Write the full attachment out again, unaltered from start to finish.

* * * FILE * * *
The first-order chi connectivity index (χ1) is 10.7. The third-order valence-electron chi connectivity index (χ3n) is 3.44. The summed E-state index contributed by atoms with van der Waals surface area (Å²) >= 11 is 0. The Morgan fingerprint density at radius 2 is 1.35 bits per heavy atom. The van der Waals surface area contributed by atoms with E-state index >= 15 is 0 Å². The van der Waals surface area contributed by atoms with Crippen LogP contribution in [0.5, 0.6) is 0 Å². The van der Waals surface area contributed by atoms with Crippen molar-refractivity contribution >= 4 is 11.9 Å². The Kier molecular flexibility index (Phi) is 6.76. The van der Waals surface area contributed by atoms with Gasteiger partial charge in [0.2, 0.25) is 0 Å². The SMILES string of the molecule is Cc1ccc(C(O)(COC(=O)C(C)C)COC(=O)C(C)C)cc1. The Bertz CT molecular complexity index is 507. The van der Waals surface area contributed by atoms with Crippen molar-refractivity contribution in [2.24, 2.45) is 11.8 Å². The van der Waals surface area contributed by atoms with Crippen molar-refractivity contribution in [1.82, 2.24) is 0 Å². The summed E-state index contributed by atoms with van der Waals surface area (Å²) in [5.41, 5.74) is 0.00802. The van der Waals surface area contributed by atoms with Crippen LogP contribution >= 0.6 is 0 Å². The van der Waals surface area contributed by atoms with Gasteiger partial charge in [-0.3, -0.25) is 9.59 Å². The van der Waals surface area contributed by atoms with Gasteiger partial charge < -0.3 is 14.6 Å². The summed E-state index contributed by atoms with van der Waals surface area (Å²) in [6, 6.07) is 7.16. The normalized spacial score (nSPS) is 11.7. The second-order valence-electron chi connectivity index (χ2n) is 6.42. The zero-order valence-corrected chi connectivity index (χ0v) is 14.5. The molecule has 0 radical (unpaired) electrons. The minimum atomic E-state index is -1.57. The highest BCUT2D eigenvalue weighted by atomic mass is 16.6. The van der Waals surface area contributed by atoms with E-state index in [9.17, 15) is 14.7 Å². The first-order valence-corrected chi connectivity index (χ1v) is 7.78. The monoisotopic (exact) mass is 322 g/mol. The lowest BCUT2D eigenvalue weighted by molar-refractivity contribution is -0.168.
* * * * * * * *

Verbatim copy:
The first-order chi connectivity index (χ1) is 10.7. The third-order valence-electron chi connectivity index (χ3n) is 3.44. The summed E-state index contributed by atoms with van der Waals surface area (Å²) >= 11 is 0. The Morgan fingerprint density at radius 2 is 1.35 bits per heavy atom. The van der Waals surface area contributed by atoms with E-state index >= 15 is 0 Å². The van der Waals surface area contributed by atoms with Crippen LogP contribution in [0.5, 0.6) is 0 Å². The van der Waals surface area contributed by atoms with Crippen molar-refractivity contribution >= 4 is 11.9 Å². The Kier molecular flexibility index (Phi) is 6.76. The van der Waals surface area contributed by atoms with Gasteiger partial charge in [0.2, 0.25) is 0 Å². The SMILES string of the molecule is Cc1ccc(C(O)(COC(=O)C(C)C)COC(=O)C(C)C)cc1. The Bertz CT molecular complexity index is 507. The van der Waals surface area contributed by atoms with Crippen molar-refractivity contribution in [2.24, 2.45) is 11.8 Å². The van der Waals surface area contributed by atoms with Crippen molar-refractivity contribution in [1.82, 2.24) is 0 Å². The summed E-state index contributed by atoms with van der Waals surface area (Å²) in [5.41, 5.74) is 0.00802. The van der Waals surface area contributed by atoms with Crippen LogP contribution >= 0.6 is 0 Å². The van der Waals surface area contributed by atoms with Gasteiger partial charge in [-0.3, -0.25) is 9.59 Å². The van der Waals surface area contributed by atoms with Gasteiger partial charge < -0.3 is 14.6 Å². The summed E-state index contributed by atoms with van der Waals surface area (Å²) in [6, 6.07) is 7.16. The normalized spacial score (nSPS) is 11.7. The second-order valence-electron chi connectivity index (χ2n) is 6.42. The zero-order valence-corrected chi connectivity index (χ0v) is 14.5. The molecule has 0 radical (unpaired) electrons. The minimum atomic E-state index is -1.57. The highest BCUT2D eigenvalue weighted by atomic mass is 16.6. The van der Waals surface area contributed by atoms with E-state index in [9.17, 15) is 14.7 Å². The first-order valence-corrected chi connectivity index (χ1v) is 7.78. The monoisotopic (exact) mass is 322 g/mol. The lowest BCUT2D eigenvalue weighted by molar-refractivity contribution is -0.168.